COVID-19: homeworking and cybersecurity
Frédéric Saffroy, Corinne Thiérache and Jeanne Quéneudec
Following the lockdown measures adopted by the French Government as of 17 March 2020 at 12:00 Paris time, homeworking is the ultimate solution for many companies.
This forced distant working obliges companies to request from their employees a cautious and careful implementation of measures aiming at protecting processed data. Whatever this data is (commercial, financial, technical, legal, administrative, etc.), it is essential to the continuation of your business and the sustainability of your company.
Cyber-attacks (ransomware, phishing, fake president fraud, identity theft, etc.) will not cease during the COVID-19 crisis, and the risks are enhanced by the dispersion of homeworking employees. An IT crisis should not be added to the health crisis.
Below are recommendations based on the assumption that your employees are working from home (these would be stricter if working from a coworking space, a hotel or even in transportation, but this should not be the case with lockdowns):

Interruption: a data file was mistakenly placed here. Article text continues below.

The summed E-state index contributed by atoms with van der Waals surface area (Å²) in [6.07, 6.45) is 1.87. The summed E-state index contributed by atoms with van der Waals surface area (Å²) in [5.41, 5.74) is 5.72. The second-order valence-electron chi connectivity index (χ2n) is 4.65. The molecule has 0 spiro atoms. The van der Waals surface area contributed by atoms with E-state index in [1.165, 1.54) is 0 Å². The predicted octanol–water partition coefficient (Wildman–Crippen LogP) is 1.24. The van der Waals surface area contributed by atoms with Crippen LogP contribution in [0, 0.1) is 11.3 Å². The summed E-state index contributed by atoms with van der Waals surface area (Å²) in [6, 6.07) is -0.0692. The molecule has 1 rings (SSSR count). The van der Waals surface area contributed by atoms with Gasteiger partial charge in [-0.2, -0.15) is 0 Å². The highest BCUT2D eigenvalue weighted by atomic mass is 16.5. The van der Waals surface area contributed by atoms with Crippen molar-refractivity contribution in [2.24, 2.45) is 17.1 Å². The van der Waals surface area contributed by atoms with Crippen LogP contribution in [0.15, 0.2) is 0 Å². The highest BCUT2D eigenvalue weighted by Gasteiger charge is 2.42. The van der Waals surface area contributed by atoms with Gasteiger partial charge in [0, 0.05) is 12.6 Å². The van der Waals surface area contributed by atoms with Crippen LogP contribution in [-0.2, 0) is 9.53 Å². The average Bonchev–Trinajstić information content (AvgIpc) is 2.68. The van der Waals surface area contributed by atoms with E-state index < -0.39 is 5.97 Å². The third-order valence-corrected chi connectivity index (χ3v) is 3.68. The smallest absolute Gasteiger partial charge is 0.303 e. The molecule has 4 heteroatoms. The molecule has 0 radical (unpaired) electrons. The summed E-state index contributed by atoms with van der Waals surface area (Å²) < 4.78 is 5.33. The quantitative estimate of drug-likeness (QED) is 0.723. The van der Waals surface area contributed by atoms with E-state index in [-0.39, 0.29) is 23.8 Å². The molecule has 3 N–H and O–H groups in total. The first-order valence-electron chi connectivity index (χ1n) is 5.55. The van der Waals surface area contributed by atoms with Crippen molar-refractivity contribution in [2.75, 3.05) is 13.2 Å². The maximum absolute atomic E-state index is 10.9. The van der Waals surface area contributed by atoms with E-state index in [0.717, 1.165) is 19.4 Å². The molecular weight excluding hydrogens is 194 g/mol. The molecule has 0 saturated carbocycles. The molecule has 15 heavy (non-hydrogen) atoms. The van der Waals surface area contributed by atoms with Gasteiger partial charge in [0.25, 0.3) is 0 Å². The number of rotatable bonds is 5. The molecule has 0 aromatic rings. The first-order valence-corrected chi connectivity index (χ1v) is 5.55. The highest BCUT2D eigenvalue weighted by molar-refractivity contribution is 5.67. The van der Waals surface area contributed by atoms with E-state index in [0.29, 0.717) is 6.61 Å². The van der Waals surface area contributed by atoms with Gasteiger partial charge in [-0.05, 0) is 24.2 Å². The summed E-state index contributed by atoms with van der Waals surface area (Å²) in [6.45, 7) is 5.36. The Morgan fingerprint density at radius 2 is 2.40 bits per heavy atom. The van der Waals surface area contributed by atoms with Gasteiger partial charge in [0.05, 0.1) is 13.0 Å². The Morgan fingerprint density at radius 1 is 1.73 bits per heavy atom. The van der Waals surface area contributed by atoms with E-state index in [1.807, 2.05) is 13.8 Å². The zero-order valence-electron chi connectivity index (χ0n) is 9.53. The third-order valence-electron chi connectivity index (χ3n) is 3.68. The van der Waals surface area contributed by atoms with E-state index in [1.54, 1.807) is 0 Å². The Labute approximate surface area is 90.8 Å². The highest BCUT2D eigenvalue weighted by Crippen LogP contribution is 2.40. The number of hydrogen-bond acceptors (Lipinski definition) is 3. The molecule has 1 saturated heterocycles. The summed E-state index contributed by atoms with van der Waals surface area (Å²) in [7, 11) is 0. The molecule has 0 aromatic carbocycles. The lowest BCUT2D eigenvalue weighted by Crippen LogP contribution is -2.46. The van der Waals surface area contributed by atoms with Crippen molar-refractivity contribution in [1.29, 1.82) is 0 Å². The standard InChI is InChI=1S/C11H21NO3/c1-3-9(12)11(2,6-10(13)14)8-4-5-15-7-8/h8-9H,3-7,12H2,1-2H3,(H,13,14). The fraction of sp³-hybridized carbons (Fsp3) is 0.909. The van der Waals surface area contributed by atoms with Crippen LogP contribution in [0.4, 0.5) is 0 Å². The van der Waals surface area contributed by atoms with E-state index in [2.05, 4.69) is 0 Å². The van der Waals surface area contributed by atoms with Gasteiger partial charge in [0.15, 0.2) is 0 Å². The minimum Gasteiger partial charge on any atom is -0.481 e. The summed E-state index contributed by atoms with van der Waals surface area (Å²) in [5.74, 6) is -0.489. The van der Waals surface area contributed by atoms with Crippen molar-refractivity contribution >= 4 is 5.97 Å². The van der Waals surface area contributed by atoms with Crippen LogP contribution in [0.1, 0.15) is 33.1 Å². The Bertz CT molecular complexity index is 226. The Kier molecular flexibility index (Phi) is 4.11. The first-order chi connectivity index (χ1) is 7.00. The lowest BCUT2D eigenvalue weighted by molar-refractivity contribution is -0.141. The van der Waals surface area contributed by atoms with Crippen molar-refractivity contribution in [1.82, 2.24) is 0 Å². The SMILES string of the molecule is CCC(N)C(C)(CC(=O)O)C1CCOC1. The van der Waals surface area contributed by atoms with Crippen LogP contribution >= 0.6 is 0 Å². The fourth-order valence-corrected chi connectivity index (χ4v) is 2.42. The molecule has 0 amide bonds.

• Avoid as much as possible the use of devices that are not provided by the company (BYOD): The company cannot monitor, control and secure them as much as its own ones.
• Ensure constant watchfulness on the devices provided by the company, as private residences do not provide the physical protection offered by the company premises: Switch off the laptop and store it discreetly when you leave home; Do not leave the laptop alone in a vehicle, even locked; Do not leave the laptop alone in a place visible from the outside.
• Connect to the company resources only via VPN or via a secured cloud.
• Check that the Wi-Fi used at home is secured and requires a strong password to connect.
• Do not forward your professional emails on your private/personal mailbox.
• Do not plug/connect (physically or via Wi-Fi or Bluetooth) personal devices or third party devices (such as USB keys, SD cards, external hard drives, connected devices, etc.) to the professional laptop of the company.
• Do not allow other family members (even less third parties), including children, to use the laptop.
• Pay attention to any sensitive call or videoconference you may have. Professional discretion still applies.
• Finally, alert your IT manager and your DPO (data protection officer), as well as your security officer (if the company has one) in case of any security incident.
Your vigilance and that of your employees are essential to the integrity of your systems, to the protection of your information and to the sustainability of your business.